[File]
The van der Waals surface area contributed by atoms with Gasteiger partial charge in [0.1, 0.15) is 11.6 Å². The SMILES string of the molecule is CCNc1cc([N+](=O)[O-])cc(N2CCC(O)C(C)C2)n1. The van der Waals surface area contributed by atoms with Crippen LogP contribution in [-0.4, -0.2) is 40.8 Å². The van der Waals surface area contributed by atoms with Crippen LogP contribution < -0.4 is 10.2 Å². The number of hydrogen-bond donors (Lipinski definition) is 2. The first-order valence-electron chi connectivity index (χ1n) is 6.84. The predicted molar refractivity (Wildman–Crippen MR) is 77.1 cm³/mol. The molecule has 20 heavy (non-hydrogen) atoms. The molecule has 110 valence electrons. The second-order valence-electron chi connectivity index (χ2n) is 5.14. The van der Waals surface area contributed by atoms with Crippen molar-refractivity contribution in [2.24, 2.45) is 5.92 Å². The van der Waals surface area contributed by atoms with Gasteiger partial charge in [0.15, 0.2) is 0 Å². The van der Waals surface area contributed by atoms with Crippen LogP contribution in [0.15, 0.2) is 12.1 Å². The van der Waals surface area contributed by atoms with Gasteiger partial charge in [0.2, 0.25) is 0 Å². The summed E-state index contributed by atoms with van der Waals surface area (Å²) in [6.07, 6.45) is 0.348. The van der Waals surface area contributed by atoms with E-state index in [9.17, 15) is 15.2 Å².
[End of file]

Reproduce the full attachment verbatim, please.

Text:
The van der Waals surface area contributed by atoms with Gasteiger partial charge in [0.1, 0.15) is 11.6 Å². The SMILES string of the molecule is CCNc1cc([N+](=O)[O-])cc(N2CCC(O)C(C)C2)n1. The van der Waals surface area contributed by atoms with Crippen LogP contribution in [-0.4, -0.2) is 40.8 Å². The van der Waals surface area contributed by atoms with Crippen LogP contribution < -0.4 is 10.2 Å². The number of hydrogen-bond donors (Lipinski definition) is 2. The first-order valence-electron chi connectivity index (χ1n) is 6.84. The predicted molar refractivity (Wildman–Crippen MR) is 77.1 cm³/mol. The molecule has 20 heavy (non-hydrogen) atoms. The molecule has 110 valence electrons. The second-order valence-electron chi connectivity index (χ2n) is 5.14. The van der Waals surface area contributed by atoms with Crippen molar-refractivity contribution in [2.24, 2.45) is 5.92 Å². The van der Waals surface area contributed by atoms with Gasteiger partial charge in [0.15, 0.2) is 0 Å². The van der Waals surface area contributed by atoms with Crippen LogP contribution in [0.15, 0.2) is 12.1 Å². The van der Waals surface area contributed by atoms with Gasteiger partial charge in [0.2, 0.25) is 0 Å². The summed E-state index contributed by atoms with van der Waals surface area (Å²) in [6.07, 6.45) is 0.348. The van der Waals surface area contributed by atoms with E-state index in [9.17, 15) is 15.2 Å².